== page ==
When I started in ATS®, back before it was a program with a registered trademark, we all learned something called 'the puja', or 'the moving meditation', a brief mental and physical grounding meant to mark the transition from the street into dance space, to prepare for the work. It's not called that anymore; I understand that 'puja' refers specifically to Hindu religious practice, so the original name was laid aside out of respect.
I like the idea of moving into dance space with a transition of some kind, because it's necessary to have a particular type of focus established in order to make group improvisational dance work. I am aware that some dancers and dance teachers find a spiritual experience in this type of dance. If that works for all involved, so be it, but there is a danger of making dance practice uncomfortable for those who don't take this approach, who are trying to find a place among those who do.
This transition was always primarily the individual's responsibility; with adult learners, discipline should be self-generated. Walking into the studio, take off your shoes, and take off the outside world with them.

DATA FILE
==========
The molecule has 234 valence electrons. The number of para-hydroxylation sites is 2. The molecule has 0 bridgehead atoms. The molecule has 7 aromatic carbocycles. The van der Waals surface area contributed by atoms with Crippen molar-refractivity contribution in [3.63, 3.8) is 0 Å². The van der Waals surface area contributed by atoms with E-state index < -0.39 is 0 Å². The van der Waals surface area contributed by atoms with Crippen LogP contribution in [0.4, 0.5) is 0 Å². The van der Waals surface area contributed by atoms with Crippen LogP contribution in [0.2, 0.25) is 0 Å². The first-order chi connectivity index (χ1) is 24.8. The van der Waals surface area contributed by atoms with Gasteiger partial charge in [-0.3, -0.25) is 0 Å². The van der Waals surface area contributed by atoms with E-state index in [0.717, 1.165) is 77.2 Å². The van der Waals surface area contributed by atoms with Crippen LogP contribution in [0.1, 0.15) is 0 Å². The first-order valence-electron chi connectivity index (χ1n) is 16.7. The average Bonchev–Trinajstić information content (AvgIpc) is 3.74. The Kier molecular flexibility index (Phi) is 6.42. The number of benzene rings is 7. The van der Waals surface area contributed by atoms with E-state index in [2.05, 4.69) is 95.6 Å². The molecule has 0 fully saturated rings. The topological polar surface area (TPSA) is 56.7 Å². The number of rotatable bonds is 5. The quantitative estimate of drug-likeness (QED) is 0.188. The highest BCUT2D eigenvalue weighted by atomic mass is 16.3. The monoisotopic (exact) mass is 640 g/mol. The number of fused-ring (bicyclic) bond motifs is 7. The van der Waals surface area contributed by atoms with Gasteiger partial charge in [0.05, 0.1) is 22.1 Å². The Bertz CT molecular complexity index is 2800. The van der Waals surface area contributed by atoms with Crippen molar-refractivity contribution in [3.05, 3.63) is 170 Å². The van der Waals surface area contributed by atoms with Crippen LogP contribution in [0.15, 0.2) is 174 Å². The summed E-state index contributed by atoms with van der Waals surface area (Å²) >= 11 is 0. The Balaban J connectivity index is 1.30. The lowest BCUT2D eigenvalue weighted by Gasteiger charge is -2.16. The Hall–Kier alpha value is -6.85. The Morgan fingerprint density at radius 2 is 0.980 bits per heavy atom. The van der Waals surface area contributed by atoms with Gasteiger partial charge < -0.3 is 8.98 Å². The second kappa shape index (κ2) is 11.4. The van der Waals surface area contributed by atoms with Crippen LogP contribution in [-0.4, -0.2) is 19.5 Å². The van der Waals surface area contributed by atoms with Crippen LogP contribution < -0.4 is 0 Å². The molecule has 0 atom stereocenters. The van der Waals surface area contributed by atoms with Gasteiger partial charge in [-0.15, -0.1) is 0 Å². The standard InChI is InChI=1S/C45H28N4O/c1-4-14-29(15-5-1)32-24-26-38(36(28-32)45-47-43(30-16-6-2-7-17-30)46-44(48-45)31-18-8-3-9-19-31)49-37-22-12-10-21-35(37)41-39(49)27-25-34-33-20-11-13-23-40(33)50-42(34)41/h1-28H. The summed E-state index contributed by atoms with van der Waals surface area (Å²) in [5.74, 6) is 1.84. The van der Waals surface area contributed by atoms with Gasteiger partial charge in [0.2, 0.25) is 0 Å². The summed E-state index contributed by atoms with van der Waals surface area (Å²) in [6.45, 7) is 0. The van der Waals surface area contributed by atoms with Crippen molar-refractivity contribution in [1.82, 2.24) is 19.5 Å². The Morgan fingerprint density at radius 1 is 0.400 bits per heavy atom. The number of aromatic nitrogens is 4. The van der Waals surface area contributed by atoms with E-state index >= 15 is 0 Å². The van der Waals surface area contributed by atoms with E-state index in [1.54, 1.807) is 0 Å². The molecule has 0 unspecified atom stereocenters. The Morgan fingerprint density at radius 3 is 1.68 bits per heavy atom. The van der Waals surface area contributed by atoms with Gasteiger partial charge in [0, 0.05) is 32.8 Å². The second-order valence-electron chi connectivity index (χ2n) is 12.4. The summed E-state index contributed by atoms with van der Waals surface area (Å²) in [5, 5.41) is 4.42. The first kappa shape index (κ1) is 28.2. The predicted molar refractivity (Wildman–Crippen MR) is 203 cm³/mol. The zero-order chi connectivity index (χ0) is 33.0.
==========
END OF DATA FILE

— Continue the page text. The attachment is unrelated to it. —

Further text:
Our particular form of dance requires two things to work right: a deep internalization of the step vocabulary, making it easy to recognize and follow changes, and an 'on the beam' focus. Without them, cues are missed and complex steps fall apart.
I can see that focus in a dancer's lines. If her knees are soft and she is grounded in her low center, she is relaxed and ready to spring into the next change. The whole body is in the dance at all times, even for a hand gesture. Without this physical readiness, it will be more difficult to both lead effectively and also to follow smoothly. In sports, this is called 'physicality'; it means being focused, present, and all the way in, rather than absorbed in thought.
Stance shows in lines. Stance indicates readiness and focus. Focus makes for a compelling artistic presentation. Dance with your whole body.